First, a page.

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The Cyclopedia of New Zealand [Canterbury Provincial District]

Mr. Edward Brenchley Bishop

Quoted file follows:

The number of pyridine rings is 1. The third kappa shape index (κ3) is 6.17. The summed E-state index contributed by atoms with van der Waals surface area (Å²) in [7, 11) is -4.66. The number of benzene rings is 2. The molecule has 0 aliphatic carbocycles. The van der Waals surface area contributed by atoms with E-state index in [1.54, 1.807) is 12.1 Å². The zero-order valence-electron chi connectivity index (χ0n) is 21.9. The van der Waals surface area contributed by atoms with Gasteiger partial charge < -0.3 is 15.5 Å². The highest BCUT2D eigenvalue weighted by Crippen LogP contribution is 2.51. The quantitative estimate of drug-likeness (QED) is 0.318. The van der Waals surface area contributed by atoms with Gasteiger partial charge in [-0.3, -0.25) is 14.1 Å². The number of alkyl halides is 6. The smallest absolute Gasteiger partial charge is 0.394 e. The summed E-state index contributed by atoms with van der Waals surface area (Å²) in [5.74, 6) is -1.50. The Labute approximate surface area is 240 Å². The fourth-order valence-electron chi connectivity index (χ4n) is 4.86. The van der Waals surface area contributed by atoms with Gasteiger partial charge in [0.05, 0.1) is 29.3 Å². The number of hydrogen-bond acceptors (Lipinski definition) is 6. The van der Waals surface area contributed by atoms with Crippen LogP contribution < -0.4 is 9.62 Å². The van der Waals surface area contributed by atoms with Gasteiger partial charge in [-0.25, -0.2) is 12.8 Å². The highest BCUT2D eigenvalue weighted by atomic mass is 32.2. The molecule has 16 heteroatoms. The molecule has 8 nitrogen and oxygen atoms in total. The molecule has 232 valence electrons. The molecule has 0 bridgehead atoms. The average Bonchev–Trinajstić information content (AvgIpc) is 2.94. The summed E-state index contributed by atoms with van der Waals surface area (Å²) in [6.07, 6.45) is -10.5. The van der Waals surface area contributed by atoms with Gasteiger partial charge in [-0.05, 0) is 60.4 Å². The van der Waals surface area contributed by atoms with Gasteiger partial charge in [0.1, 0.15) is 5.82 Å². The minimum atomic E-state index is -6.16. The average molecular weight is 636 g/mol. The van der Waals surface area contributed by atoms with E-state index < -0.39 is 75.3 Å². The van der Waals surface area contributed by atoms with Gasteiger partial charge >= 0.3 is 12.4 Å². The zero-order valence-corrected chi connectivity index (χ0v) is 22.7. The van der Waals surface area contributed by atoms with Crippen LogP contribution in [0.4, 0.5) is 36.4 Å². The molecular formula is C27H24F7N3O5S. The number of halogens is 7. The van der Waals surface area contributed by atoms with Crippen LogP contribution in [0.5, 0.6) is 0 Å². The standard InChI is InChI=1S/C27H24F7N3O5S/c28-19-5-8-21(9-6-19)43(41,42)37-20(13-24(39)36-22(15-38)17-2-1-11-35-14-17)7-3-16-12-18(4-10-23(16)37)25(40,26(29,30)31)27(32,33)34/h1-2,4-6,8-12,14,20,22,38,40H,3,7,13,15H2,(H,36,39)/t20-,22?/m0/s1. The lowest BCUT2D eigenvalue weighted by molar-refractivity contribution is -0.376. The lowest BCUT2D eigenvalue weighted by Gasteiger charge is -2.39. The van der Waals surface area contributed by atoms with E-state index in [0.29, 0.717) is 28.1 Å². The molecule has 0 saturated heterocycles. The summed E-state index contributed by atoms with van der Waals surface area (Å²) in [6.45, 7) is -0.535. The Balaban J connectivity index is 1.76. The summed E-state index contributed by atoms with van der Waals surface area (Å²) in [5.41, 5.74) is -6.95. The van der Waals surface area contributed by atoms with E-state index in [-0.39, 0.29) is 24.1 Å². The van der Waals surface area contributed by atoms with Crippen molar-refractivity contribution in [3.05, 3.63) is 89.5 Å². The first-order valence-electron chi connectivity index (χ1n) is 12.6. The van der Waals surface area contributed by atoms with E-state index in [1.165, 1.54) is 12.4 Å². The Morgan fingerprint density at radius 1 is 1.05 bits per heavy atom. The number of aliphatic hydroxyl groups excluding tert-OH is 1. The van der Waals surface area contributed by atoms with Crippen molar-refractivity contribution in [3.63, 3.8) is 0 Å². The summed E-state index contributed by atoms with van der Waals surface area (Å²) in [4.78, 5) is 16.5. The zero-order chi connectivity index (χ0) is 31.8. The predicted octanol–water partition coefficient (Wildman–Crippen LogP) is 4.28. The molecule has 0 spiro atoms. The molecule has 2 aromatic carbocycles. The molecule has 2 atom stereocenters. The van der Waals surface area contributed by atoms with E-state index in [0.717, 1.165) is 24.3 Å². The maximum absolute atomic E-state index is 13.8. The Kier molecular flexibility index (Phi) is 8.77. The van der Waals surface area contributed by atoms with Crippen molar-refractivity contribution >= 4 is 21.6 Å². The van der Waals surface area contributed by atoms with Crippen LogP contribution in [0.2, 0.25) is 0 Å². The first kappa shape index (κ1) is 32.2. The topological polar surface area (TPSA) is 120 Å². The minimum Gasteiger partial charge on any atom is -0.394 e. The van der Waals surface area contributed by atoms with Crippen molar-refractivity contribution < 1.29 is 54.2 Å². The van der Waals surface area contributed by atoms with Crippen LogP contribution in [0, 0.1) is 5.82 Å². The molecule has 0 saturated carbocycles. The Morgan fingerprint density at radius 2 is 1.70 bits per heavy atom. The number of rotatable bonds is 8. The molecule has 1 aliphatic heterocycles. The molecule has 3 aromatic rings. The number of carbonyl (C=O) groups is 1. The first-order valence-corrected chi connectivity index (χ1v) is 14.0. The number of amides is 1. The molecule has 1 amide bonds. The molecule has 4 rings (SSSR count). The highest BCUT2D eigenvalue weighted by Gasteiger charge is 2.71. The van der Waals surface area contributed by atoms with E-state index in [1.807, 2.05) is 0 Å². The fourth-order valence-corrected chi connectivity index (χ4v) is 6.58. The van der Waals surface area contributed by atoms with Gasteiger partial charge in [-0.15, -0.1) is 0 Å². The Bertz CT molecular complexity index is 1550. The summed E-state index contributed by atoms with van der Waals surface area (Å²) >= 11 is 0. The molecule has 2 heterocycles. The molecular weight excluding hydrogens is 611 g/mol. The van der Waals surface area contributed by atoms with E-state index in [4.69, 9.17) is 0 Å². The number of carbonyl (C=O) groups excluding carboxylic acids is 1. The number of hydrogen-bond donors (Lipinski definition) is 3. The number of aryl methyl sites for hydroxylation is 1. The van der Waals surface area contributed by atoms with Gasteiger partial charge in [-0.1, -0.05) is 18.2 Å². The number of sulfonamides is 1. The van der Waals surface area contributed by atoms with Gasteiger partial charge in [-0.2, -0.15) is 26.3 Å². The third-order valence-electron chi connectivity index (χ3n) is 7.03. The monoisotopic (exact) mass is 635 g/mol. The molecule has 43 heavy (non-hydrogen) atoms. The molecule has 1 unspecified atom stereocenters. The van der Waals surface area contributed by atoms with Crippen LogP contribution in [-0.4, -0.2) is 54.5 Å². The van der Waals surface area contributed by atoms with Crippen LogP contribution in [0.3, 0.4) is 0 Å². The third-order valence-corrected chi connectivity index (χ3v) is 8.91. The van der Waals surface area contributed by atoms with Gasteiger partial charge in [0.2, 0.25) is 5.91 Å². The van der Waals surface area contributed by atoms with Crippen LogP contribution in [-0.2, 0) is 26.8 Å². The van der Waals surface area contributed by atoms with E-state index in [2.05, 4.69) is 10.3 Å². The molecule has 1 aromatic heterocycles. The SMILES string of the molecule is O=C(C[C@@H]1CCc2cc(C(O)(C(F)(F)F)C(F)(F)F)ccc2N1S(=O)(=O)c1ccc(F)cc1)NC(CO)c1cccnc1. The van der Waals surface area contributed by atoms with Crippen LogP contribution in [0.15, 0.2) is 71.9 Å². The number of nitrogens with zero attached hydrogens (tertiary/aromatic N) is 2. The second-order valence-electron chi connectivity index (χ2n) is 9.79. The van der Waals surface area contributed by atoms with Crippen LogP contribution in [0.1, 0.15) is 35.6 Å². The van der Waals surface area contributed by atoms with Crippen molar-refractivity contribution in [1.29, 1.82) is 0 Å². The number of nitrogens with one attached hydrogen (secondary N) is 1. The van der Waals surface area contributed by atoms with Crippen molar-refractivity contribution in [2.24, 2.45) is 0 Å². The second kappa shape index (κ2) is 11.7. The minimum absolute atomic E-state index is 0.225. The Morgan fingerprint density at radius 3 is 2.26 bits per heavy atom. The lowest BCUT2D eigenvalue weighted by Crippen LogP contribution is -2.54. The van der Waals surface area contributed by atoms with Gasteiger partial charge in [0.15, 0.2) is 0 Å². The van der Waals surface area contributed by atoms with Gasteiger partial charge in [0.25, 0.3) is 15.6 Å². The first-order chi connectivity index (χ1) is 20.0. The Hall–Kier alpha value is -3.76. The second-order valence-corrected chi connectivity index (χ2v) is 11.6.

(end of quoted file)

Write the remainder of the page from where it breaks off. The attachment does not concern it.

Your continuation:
Mr. Edward Brenchley Bishop, who was Mayor of Christchurch for the year 1873, was also chairman of the Town Council in 1866. He was a resident of the colony for thirty-seven years, was very prominent in public affairs, and was one who put his whole soul and energy into any undertaking with which he was connected. Mr. Bishop was born at Somerfield House, near Maidstone, Kent, England, in 1811. After being educated in England and France he served twenty-one years with Messrs Swaine and Co., distillers, of London. He came with his family to New Zealand in the Charlotte Jane,” one of the first four ships, and landed at Lyttelton on the 16th of December, 1850. Mr. Bishop had purchased land from the Canterbury Association, and he and his family left Lyttelton with a tent and sundries packed on a horse, and camped near the place now known as Wilson's Bridge. After much inconvenience the party reached the selected piece of land. It struggled against hardships, and eventually succeeded in building a whare, with timber brought from Lyttelton and up the Heathcote in a small vessel. Mr. Bishop was one of the first members of the Farmers' Club, which was afterwards merged into the Agricultural and Pastoral Association, of which he became treasurer and afterwards secretary. When he resigned the secretaryship he was presented with a gold watch and was made a life member. He was associated with the earliest volunteer movement, and, having no rifles, the men used their ordinary guns in manual and platoon exercise. Mr. Bishop took an active part in the formation of the Rifle Association, was made treasurer, and in 1873 president, and he was also honorary treasurer to the No. 1 Company Volunteers. In 1872 he was made a Justice of the Peace. On the expiration of his office as mayor, he was presented with a valuable piece of plate, accompanied by an illuminated address. In 1870 he published an abstract of the Municipal Corporations Act. Mr. Bishop took an active part in the management of the Mechanics' Institute, being appointed its honorary treasurer, and one year was elected president, when the society's name was altered to that of the Literary Institute. Mr. Bishop died at his residence, Cranmer Square, on the 25th of April, 1887, aged seventy-six years.